Happy ‘I Tolerate You Day’

question mark heartNothing says love more than telling gay sinners how much we ‘luuuuuuv’ them and how much we HATE their sin.  I think that is why there are so many Christians who have deep friendships with gay and lesbian people.  Tolerance is a compelling gift to the gay and lesbian community so anxious for Christians to half-heartedly embrace them with the limp, lukewarm hug of Jesus.

Can you just feel the love?

Before I go too far with the pretense that I am an expert on this subject, please know this pep talk is for me as well.  I am relatively new on the scene of wholeheartedly embracing all people, period.  Even typing that sentence was full of deep conflict for me.  I so badly want to qualify my own superiority in all of this by sharing the type of people I am embracing—compelled to make the comparison between my morality and theirs so that you will know how amazing it is that I, a good (a.k.a. morally superior) Christian, am embracing…well, them (a.k.a. poor things lost in sin).

Recently a friend shared this phrase with me, “Live your faith. Share your life”.  It embodies the life I am trying to live and the focus we are taking at Exodus International.  My faith is everything to me.  I am profoundly committed to the Gospel.  Living that out is what God has called me to do.  Not everyone I live around wants my faith in his or her face.  But, they are very willing to love me in spite of that faith and all of the beliefs, and even conversations, that go along with it.

Years ago I would have called this tolerance.  I thought, “My gay and lesbian friends tolerate my beliefs and I tolerate theirs”.  There is an element of tolerance that is necessary and even God-like, but if all God did was tolerate any of us then life would look very grim.  Having once embraced the tolerance movement, I know now that God is calling me to go far beyond simply tolerating my gay neighbors.  He wants me to love, serve and commune with them.

My wife and I want to share our lives with the all of people God places in our path.  We don’t want to do so half-heartedly or worse—inauthentically.  We don’t want to treat anyone like a project.  Like I said, I’m new to all of this but it has been so worth it to lose the edge, trust God to be God, and feel free to love people with no strings attached.  The days of hyperventilating over everyone’s shortcomings is over.

On this Valentine’s Day as we are thinking about love, service and giving, I encourage you to ponder where you’re at with the Golden Rule in terms of loving your gay neighbor in a way that truly reflects the heart of Christ.

Alan served as the final president of Exodus International from 2001 to 2013 when together with a core team of leaders and board of directors he closed the organization and began making great strides towards building relationships with the LGBTQIA community and encouraging the global Church to do the same. With a goal to reduce fear, establish trust, and inspire hope on both sides for the sake of the Gospel, Alan and his wife, Leslie, spend their time being available to anyone who desires to talk. He has been featured on every major media outlet across the globe. Alan and Leslie’s first book together, My Exodus: From Fear to Grace (Zondervan, 2015) releases on September 29.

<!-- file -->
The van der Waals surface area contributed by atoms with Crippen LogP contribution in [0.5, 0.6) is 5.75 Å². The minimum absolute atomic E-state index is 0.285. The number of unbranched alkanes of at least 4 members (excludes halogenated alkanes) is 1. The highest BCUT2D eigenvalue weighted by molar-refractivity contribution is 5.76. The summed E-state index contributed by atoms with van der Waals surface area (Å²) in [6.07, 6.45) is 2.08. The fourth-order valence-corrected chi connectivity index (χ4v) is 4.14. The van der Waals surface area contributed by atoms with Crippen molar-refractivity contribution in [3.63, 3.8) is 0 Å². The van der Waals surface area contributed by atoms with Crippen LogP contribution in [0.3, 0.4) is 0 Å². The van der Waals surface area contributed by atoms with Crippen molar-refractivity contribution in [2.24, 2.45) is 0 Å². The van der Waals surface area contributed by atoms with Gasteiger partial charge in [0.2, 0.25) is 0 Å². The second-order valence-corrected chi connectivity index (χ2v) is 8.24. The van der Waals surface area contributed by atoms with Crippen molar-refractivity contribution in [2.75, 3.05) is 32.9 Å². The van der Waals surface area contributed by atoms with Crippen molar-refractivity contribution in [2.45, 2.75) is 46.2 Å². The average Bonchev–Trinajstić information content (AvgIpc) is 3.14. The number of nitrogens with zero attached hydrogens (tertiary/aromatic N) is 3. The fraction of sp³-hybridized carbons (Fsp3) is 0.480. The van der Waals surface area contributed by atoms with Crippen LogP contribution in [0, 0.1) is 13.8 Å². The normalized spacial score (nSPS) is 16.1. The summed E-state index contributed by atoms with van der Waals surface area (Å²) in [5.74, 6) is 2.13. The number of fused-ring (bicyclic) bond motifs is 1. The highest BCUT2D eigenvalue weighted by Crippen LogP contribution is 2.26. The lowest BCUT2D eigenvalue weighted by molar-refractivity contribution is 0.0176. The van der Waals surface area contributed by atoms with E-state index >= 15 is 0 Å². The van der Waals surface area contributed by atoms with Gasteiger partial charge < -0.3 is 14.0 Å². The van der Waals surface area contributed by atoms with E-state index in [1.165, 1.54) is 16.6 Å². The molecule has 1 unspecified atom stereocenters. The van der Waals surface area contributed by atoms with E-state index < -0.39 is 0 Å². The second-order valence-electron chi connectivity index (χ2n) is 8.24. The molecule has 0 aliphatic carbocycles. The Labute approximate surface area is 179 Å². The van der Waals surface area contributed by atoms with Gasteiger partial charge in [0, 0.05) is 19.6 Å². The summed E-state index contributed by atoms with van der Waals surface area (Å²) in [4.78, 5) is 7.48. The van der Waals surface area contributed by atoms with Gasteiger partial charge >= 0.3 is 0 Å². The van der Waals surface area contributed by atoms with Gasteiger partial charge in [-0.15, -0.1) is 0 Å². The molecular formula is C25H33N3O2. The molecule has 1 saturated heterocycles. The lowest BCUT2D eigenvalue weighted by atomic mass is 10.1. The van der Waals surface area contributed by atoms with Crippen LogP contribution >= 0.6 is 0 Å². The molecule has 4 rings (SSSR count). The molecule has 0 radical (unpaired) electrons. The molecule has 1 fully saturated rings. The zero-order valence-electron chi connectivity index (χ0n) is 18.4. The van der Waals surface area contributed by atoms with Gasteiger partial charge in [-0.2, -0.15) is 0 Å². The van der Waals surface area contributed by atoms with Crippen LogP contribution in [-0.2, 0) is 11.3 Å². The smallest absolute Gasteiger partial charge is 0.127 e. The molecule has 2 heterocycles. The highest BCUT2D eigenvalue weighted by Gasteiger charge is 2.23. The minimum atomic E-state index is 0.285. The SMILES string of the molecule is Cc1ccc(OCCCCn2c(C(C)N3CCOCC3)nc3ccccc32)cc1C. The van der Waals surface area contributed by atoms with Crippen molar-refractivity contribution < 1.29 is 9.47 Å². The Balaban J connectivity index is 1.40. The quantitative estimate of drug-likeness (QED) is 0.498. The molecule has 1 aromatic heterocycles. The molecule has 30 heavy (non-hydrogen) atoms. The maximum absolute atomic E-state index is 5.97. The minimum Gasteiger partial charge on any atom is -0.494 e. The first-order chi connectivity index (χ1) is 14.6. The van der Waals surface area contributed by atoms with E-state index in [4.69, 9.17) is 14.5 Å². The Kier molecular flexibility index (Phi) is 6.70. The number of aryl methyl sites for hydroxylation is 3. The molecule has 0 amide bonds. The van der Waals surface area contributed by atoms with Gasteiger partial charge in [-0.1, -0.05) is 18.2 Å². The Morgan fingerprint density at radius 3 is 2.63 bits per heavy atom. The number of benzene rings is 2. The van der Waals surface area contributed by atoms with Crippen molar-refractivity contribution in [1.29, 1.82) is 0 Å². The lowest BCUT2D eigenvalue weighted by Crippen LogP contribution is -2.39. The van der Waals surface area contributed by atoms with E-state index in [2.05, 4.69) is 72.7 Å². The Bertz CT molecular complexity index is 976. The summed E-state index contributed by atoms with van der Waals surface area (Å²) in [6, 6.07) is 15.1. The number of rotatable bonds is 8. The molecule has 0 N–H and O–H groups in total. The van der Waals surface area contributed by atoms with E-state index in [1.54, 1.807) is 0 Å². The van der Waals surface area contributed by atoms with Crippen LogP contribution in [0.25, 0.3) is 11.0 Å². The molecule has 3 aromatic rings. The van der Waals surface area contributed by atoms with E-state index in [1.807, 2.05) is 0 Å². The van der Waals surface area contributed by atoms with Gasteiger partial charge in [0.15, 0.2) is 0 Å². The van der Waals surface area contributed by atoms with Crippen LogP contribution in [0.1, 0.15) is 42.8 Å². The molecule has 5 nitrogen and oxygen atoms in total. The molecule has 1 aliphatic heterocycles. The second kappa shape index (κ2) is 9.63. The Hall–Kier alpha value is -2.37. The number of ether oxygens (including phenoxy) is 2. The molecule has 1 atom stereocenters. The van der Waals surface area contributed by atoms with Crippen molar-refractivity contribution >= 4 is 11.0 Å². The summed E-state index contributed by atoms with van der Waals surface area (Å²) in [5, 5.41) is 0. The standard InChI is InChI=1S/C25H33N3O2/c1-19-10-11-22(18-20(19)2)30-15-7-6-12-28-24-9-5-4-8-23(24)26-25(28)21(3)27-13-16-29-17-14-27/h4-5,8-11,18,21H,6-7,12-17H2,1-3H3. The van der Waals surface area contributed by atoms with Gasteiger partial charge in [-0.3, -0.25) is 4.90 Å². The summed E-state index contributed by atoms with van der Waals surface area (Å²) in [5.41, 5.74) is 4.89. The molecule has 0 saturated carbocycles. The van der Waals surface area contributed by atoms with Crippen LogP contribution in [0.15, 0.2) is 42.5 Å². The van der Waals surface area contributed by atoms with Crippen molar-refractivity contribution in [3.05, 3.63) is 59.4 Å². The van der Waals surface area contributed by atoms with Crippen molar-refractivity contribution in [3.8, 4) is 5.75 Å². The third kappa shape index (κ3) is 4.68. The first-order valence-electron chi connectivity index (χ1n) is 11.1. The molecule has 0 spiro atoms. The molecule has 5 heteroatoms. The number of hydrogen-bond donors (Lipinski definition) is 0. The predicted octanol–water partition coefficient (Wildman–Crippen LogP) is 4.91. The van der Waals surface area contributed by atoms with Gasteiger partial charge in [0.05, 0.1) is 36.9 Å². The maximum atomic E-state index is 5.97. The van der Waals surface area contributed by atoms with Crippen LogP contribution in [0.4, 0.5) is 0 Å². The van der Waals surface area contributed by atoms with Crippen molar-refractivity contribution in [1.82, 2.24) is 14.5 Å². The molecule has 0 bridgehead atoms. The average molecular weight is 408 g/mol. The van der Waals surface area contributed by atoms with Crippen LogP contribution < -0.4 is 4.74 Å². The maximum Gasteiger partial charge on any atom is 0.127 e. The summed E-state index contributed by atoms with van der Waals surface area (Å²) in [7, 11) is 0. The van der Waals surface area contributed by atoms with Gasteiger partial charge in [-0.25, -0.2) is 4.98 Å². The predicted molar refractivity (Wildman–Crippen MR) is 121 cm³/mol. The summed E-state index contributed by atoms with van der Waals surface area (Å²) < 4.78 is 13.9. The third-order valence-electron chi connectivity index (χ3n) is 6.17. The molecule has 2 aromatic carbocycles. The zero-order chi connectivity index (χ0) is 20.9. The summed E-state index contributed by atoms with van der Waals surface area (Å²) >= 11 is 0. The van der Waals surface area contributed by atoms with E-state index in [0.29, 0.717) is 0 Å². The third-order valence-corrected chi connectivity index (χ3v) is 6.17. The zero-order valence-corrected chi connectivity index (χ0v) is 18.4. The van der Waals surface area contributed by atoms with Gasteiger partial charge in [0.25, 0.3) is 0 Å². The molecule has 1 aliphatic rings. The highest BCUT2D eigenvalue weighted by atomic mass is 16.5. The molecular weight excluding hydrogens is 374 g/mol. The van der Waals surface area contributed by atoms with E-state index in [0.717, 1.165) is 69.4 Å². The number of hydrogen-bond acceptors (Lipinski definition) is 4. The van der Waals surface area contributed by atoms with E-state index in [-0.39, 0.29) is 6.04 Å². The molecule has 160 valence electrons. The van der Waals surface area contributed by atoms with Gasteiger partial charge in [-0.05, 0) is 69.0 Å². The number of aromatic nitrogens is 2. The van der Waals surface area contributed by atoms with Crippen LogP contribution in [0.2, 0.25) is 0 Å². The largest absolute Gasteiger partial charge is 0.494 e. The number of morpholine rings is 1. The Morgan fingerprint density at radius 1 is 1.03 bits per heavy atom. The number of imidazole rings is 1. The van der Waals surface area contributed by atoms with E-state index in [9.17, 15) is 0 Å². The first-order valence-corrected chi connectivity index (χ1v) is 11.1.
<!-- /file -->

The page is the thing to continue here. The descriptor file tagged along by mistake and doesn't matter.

The Chambers spend the best part of their lives with their 10 year olds, Molly and Isaac, and the rest having conversations about all things gay with anyone and everyone over lunch in Winter Park, Florida or in other locations throughout the world.
Follow Alan and Leslie on Twitter: @AlanMChambers and @LeslieMChambers

I value your honesty and critical review. Please refrain from attacking others.

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6 thoughts on “Happy ‘I Tolerate You Day’

  1. would Jesus judge a person for loving another person, regardless of race, color, disability/ability, nationality, religion or gender? Love is good…no matter who that love is directed toward. If God wanted us to all be the same, then he wouldn’t have created people who are gay and people who are straight. To fight a battle against “sins” or acts that come from a place of love is not God’s work. Acceptance and love for all without judgement is the message of Jesus.

  2. I really love this article, Alan. Thanks so much for the terrific teaching you are doing. I would have never learned this myself without having had a gay daughter. I am grateful for what God has taught me through this struggle, and I am thankful for all the teaching being done by Exodus. Love in Action put me in touch with one of your former board members, and I know God did that to help me be a better mom to my daughter. I don’t know where we would be without her help. You guys are making a difference!

    • Jennifer and Alan, I have been struggling since my daughter has told me she is a lesbian. I dont know what to do and who to talk to. I have come across your site Alan and it gives me hope for her. I just dont know how to go about it with my daughter. I dont want to push her away or lose her in the process. My husband and i will be in Orlando next week. Is there anyone I can talk to while we are there. Any advise will be helpful.
      Thank You!!